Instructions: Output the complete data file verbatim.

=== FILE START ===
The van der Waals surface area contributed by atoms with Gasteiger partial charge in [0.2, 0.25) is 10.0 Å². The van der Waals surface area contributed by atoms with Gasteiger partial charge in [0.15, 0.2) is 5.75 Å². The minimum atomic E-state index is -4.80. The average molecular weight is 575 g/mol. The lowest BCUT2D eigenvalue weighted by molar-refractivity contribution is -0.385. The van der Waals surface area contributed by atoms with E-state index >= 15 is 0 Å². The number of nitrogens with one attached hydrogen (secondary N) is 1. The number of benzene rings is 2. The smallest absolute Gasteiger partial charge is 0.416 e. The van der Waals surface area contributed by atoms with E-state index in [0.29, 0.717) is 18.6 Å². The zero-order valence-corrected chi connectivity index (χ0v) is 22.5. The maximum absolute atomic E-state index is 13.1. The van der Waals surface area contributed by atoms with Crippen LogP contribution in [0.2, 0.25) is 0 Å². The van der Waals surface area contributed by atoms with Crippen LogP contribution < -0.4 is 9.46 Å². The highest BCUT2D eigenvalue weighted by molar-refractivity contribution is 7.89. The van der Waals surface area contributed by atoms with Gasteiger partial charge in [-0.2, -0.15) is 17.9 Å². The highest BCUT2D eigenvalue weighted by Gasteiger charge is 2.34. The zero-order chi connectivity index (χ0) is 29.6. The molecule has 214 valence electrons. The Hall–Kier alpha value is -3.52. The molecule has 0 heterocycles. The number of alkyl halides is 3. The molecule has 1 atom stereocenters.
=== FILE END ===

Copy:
The van der Waals surface area contributed by atoms with Gasteiger partial charge in [0.2, 0.25) is 10.0 Å². The van der Waals surface area contributed by atoms with Gasteiger partial charge in [0.15, 0.2) is 5.75 Å². The minimum atomic E-state index is -4.80. The average molecular weight is 575 g/mol. The lowest BCUT2D eigenvalue weighted by molar-refractivity contribution is -0.385. The van der Waals surface area contributed by atoms with E-state index >= 15 is 0 Å². The number of nitrogens with one attached hydrogen (secondary N) is 1. The number of benzene rings is 2. The smallest absolute Gasteiger partial charge is 0.416 e. The van der Waals surface area contributed by atoms with E-state index in [0.29, 0.717) is 18.6 Å². The zero-order valence-corrected chi connectivity index (χ0v) is 22.5. The maximum absolute atomic E-state index is 13.1. The van der Waals surface area contributed by atoms with Crippen LogP contribution in [0.2, 0.25) is 0 Å². The van der Waals surface area contributed by atoms with Crippen LogP contribution < -0.4 is 9.46 Å². The highest BCUT2D eigenvalue weighted by molar-refractivity contribution is 7.89. The van der Waals surface area contributed by atoms with Gasteiger partial charge in [-0.2, -0.15) is 17.9 Å². The highest BCUT2D eigenvalue weighted by Gasteiger charge is 2.34. The zero-order chi connectivity index (χ0) is 29.6. The molecule has 214 valence electrons. The Hall–Kier alpha value is -3.52. The molecule has 0 heterocycles. The number of alkyl halides is 3. The molecule has 1 atom stereocenters.